The 90-Minute Cure
By Ken Walker –
That typically helps me make it through the winter flu season unscathed. However, since then I twice survived the worst of the cold weather, only to come down with some kind of dreaded virus during May.
The latest incident happened the Friday before Mother’s Day. After an appointment, I had intended to stop in the park and walk on its large track as I resumed exercise after months of suffering from back pain. However, I felt so rotten I went on home, attributing my tiredness to a hard work week.
I felt steadily worse as the weekend wore on. By Sunday, I remained in bed all day. At 3 o’clock that afternoon I got dressed and headed for an urgent care facility. After taking an anti-nausea medication they prescribed, I headed back to bed.
After arising at 6 p.m. for dinner, I stayed up until bedtime. Feeling my strength returning, I figured I would be good as new Monday morning. Instead, I got up with Montuzema’s revenge rearing its ugly head. Plus, I felt worse than I had 24 hours earlier.
However, with several urgent matters to tend to, I headed up to my office. During a check of e-mail, I found a greeting a friend at church had written Sunday afternoon: “Missed you today. Hope you’re feeling better.”
I wrote back, “No. In fact, I’m feeling worse. I have to start writing a 2,500-word feature today that is due Thursday and I’m not even sure I will be able to work the rest of the day. I need prayer.”
On impulse, I jotted notes to two other editors I work with regularly, asking them to pray, too. I sent the last at 10 a.m. A half-hour later, I threw in the towel and went back to bed.
There I tried reading a magazine, but gave up after a few minutes and went to sleep. I figured I was done for the day. That long feature would just have to wait until Tuesday.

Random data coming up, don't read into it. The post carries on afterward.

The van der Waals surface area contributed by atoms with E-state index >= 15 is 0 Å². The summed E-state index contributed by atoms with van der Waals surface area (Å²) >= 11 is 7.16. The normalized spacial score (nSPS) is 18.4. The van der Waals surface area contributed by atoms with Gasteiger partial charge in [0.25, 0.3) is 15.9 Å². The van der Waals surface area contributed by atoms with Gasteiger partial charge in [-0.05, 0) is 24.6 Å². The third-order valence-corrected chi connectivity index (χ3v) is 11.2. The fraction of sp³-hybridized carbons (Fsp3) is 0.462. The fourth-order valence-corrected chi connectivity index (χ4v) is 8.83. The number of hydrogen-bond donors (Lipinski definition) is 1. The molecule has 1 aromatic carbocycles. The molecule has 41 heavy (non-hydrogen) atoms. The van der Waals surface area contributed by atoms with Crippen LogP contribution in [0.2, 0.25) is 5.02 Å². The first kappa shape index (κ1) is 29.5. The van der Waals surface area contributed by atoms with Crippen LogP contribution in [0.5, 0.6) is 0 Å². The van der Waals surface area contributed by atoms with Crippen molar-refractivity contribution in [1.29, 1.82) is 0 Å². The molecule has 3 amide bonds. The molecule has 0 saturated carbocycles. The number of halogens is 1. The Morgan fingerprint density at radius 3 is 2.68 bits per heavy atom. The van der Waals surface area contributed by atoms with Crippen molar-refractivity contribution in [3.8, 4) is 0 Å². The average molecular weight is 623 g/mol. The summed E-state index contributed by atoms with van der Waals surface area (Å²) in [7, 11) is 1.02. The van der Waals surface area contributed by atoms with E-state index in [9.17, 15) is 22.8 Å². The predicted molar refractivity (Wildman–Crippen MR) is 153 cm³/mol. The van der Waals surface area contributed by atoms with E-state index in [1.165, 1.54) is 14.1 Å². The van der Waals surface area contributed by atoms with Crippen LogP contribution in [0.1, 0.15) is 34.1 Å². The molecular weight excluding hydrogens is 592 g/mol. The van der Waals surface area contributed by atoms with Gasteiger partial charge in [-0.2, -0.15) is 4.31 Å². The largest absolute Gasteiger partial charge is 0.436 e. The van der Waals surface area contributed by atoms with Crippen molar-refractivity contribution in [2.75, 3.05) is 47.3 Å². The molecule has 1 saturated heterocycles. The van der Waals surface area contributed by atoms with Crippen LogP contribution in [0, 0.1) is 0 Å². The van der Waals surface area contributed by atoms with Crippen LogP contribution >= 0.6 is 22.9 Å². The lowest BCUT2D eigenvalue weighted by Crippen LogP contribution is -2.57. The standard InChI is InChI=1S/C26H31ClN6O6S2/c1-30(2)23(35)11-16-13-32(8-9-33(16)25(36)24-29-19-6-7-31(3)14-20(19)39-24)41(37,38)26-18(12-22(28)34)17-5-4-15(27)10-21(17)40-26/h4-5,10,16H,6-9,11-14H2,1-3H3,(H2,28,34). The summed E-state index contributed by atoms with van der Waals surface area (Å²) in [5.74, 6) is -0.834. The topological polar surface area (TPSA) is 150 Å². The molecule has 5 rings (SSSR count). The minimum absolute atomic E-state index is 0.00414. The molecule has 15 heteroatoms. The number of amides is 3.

After an hour I woke up and marveled at how much better I felt. So I sat up and started reading. About 11:45 a.m. I thought, “I’m hungry. I think I’ll go have some lunch.”
Once I had heated up some leftovers, I thought, “I feel good enough to work. Might as well take this upstairs while I check e-mail again.”
A God Who Delivers
I tended to odds and ends until 1 o’clock, then over the next three hours wrote the first half of that feature story. At 4 p.m. I set it down to edit the latest chapter of the book I was working on.
I didn’t wrap up work that day until almost 6:30. I finished that long feature on Tuesday and Thursday sent in the final version.
Now, I’ve heard all kinds of stories over the years about miraculous healings, some of which later prove to be embellished, exaggerated, or not even true.
While I believe that God can heal this way, that doesn’t mean He always does. He has gifted doctors and other medical professionals with insights and tools that quite often help accomplish the task.
Indeed, after a friend showed up at my door on the eve of my double bypass surgery, wanting to pray I wouldn’t need it, I accepted his prayer. But I still had the surgery.
However, I can’t deny the reality of what happened in mid-May. I have never seen such a rapid answer to prayer. It had to be because others prayed; I was too weak to pray for myself.
We can never put God in a box, but I’m glad I serve the kind of God who can help us at the very moment we need it.